- Brooks used Jones in a spot early in the first half and while his minutes weren’t that notable, he played OK in eight minutes.
- Having DeAndre Liggins guard you would really suck. Just ask Wes Matthews, who 2-8 with Liggins on him and could barely get off a shot.
- The Thunder didn’t really exploit that bad Blazers bench, mainly because Brooks had to put together a patchwork rotation missing two starters. But Portland only got six points from its bench, which is bad. OKC only got 14.
- One of my favorite Thunder-Blazers traditions is when Nic Batum starts playing KD super physical and tries to flop a bunch after Durant has completely roasted him all night.
- Someone on Twitter compared Liggins to Tony Allen. I think that’s a pretty quality comparison, though I think Liggins has more offensive upside.
- OKC had 46 points in the paint tonight. Great stat from the Thunder broadcast: When OKC scores fewer than 40 in the paint, they’re 6-6. When they score more, they’re 23-2.
- Reggie Jackson was better. Not great, but better.
- It’s getting to the point that if you don’t double KD in the post, you’re almost guaranteed to be giving up two points.
- That charge Westbrook was called for in the third quarter basically happened because he’s bigger, stronger and faster than Lillard.
- Nick Collison has an incredible ability to just throw the ball softly up on the rim and somehow it drops. I think he could almost do it without looking. What I’m trying to say is, Nick has magical powers.
- What was the deal with Kevin Martin tonight? It looked to me like he was trying to be a bit too aggressive and forced a bunch of contested 3s. Durant and Westbrook were clearly looking for him late in the fourth, but sometimes it’s frustrating how easily Martin can be removed from the offensive equation.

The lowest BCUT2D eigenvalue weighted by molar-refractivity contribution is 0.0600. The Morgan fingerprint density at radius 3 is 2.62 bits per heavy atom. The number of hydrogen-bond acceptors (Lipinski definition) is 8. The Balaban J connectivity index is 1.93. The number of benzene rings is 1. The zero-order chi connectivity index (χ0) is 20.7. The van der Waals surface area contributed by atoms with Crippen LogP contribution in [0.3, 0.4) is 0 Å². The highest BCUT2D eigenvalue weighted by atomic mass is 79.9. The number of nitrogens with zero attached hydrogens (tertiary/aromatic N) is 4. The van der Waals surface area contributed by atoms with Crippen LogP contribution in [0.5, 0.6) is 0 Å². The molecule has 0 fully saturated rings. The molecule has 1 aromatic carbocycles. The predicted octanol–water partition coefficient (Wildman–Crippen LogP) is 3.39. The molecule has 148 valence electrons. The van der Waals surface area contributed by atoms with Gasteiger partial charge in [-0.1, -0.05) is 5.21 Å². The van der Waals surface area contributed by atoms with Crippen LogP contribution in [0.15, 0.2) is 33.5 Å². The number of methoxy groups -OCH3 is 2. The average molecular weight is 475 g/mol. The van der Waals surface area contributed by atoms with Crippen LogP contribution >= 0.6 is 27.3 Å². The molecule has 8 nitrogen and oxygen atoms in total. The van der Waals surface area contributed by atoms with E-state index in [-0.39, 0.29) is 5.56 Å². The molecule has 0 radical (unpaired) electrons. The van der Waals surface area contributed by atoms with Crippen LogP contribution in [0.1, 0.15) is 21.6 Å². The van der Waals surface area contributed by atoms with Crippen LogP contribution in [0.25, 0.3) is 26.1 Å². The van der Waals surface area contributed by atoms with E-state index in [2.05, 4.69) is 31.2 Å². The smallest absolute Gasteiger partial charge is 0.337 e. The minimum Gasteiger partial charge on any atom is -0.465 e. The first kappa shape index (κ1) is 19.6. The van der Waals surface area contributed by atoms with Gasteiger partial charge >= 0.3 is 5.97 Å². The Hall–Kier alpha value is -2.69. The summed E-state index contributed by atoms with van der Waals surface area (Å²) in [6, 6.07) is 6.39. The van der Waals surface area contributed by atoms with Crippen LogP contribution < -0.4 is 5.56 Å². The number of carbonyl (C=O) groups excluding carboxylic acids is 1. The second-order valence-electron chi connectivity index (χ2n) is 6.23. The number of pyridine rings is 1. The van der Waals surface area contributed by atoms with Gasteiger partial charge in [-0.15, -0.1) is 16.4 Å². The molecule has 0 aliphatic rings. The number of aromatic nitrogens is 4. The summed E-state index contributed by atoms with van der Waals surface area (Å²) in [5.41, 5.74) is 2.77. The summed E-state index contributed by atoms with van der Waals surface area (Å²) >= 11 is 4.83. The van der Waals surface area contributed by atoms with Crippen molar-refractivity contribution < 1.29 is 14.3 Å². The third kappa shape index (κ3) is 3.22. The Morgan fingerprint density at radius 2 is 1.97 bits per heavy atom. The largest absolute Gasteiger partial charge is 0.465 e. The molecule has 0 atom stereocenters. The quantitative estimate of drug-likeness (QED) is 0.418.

- Possibly related: Martin was a -11 tonight.
- I really liked the Jones-Durant pick-and-roll combo. So much size and athleticism.
- Mini Film Study here to show an example of a high IQ basketball play: With 8:30 left in the first quarter, and about eight seconds on the 24, KD had Nicolas Batum isolated on him. Luke Babbitt was shading Durant as his man, Perry Jones, stood on the opposite baseline. So Durant called for Jones to come set a pick on Batum, which forced Babbitt to leave his spot on the left block shadowing Durant and check Jones as he came to set the pick. KD wasn’t actually calling for a screen-and-roll though, because he immediately went hard to his left as soon as Babbitt took a few steps over to guard Jones. Durant beat Batum and wasn’t uninterrupted on his path to the rim as the lane was cleared out by simply calling for a pick. KD is smart. (Here’s video of the play.)
- How about that lineup halfway through the first quarter? Westbrook, Liggins, Durant, Perkins and Thabeet. No for real, that lineup actually happened.
- Tonight was the first game Ibaka hasn’t played since Feb. 24, 2010.
- Thabo and Ibaka are both day-to-day.
- Brian Davis Line of the Season: “What is going on here? They’re bumpin’ and thumpin’, it’s like a gentleman’s club but they’re keeping their whistles in their pockets.”
Next up: At Phoenix Monday.